A mark that moves society

2014-05-14 00:00

THE ballots have been counted, the fall-out, finger-pointing, speculation and jostling for position are upon us and I can’t help but breathe a sigh of relief that Election 2014 is over.

Any election is a challenging event for a newspaper to cover and the scale of the election in KwaZulu-Natal is enormous with over five million voters and thousands of polling stations.

Election day itself is particularly daunting. By the time the paper goes to bed there are no results available, little indication of voter turnout beyond observation and anecdote, and without a proper plan Editors could be left scratching their head come deadline and wondering what story they will tell their readers in that edition.

Here at The Witness my colleagues and I had a discussion leading up to the election which considered this scenario. Eventually our discussions got us thinking not about how we would cover the election on the day but what story we would choose to tell.

There were a couple of big themes leading up to the big day which helped frame our thinking, with the most important being that this election would commemorate 20 years of democracy and that it was also the first in the post-Mandela era.

We decided to try to build our coverage around individual voters whose own experiences, stories and perspectives would capture these themes. I imagined a collection of vignettes that, put together, would immerse the reader in a special election-day tale.

We briefed the bulk of our reporters each to find a particular kind of subject to build their story around. We had a reporter focusing on a born free voting for the first time, another locating a South African émigré who had returned to vote for the first time, and so on through about half a dozen different subjects. The team got to it and headed out to the polling stations with their voters and I was pleased with the results of the plan.

There were a couple of pieces that stood out in particular. One was Witness veteran Nalini Naidoo’s piece centred on Thando Maphumulo, the son of the renowned “Peace Chief”, Mhlabunzima Maphumulo of Table Mountain, who was assassinated at the height of the KwaZulu-Natal war.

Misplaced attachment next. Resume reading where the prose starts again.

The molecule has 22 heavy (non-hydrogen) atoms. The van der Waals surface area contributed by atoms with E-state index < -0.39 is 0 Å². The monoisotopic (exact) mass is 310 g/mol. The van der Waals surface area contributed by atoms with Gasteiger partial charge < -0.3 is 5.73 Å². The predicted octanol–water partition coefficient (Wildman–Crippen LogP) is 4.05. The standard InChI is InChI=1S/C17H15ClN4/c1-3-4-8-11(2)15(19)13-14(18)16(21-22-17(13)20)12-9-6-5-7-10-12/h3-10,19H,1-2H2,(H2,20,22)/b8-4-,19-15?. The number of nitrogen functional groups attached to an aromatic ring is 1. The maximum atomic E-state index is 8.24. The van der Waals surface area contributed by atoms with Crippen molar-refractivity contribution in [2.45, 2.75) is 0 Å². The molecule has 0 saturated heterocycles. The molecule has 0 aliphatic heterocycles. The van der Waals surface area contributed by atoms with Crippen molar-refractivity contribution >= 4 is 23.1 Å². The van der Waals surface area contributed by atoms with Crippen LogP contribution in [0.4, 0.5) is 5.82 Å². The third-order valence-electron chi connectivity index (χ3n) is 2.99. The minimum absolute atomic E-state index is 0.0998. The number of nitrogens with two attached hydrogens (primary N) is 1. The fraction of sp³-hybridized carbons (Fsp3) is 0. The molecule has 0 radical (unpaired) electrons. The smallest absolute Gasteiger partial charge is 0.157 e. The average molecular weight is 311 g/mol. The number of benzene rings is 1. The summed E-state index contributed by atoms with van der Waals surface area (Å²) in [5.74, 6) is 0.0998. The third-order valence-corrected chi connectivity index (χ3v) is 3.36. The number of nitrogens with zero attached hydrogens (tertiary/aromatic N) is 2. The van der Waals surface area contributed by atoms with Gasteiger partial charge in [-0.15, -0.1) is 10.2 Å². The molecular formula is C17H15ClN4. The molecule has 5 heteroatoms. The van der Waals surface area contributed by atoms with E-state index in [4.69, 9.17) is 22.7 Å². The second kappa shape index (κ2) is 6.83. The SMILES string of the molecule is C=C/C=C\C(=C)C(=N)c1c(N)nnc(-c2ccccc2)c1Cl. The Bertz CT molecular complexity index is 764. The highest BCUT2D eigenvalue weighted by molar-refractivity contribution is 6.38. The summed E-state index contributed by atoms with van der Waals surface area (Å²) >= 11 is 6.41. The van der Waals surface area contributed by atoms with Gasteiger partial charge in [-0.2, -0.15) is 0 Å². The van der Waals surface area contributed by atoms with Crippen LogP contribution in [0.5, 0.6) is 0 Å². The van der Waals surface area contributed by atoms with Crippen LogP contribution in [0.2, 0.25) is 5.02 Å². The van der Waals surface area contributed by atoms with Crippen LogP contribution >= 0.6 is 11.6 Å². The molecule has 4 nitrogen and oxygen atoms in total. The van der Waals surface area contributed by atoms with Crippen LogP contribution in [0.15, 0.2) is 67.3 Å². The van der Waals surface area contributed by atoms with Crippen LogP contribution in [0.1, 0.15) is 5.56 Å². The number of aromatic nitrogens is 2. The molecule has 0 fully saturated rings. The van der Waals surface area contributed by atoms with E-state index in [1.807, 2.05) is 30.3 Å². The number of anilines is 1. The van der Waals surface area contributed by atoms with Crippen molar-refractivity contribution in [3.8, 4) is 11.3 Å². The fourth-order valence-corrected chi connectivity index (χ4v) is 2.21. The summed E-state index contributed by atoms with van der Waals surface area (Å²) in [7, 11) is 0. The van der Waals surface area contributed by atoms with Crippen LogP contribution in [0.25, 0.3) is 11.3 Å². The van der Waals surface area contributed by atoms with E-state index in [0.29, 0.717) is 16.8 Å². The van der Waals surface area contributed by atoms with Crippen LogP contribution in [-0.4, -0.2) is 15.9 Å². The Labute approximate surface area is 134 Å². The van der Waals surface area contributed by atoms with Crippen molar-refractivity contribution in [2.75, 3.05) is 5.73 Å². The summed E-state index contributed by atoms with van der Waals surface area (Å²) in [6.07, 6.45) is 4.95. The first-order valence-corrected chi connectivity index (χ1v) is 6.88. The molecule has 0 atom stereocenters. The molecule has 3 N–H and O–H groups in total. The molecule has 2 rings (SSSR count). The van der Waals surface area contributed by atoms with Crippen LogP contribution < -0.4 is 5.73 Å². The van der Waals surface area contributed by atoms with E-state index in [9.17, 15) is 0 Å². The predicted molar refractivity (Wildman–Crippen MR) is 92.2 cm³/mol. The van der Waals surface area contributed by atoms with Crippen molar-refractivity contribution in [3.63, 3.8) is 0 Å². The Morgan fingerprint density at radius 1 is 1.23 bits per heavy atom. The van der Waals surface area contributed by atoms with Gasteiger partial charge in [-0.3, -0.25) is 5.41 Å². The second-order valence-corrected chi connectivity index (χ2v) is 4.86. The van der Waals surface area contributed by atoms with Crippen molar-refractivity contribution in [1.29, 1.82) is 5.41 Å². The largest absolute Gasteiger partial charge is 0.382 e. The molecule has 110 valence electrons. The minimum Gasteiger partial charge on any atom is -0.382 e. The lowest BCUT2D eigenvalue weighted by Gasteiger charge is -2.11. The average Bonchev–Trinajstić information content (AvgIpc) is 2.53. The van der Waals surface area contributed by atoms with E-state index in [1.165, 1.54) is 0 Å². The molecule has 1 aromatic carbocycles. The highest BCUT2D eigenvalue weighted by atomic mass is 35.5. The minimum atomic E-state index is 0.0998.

It was a poignant piece that captured Maphumulo’s sense of legacy captured in the peace of the election in a place which had once been a bloody battlefield.

Another Witness veteran, Stephen Coan, also made it to the front page with his story on Sam Reddy, a South African recently returned from Australia, and his sense of “awe” at voting in South Africa for the first time.

I loved this quote from Reddy, which captured the essence of voting day for me: “You realise at a deep level your vote is important. The little mark which I made on a piece of paper can, and will, move a society.”

In the evening of the election, we debated how to project this on the front page. Deputy chief sub Robin Crouch, who is also the paper’s design guru, attended the editorial conference where we planned the paper.

We threw around a bunch of ideas ranging from a gallery-style page one with images of the day as the centrepiece along with some of our voter profiles. We played with a version where the pictures would frame the border of the page with the stories running within.

But as we went through the news diary, we all ended up having a good laugh at a light story on our diary about the “thumbie”, the images people were taking of the ink-stained thumbs and which they were posting on social media.

As we were wrapping up, Robin made a joke. “Maybe we should just have a big thumb on the front!” he said.

We all laughed our heads off. But then we realised that he had captured the spirit of the day with that off-the-cuff remark.

And thus was born our front page with a large headline, yelling “THUMBS UP!” with a rainbow collection of three thumbs dominating “above the fold”.

Stephen and Nalini’s stories ran beneath the fold along with a question-and-answer style wrap of an exceedingly peaceful and upbeat election day in the province. Inside we continued with our “democracy in a day” theme of individual stories, packaged in a fine team effort by chief sub Kate Hoole and her production team.

And that’s how our election day unfolded. I hope you enjoyed the edition as much as we did putting it all together.

• E-mail: andrew.trench@witness.co.za

• Twitter: @andrewtrench

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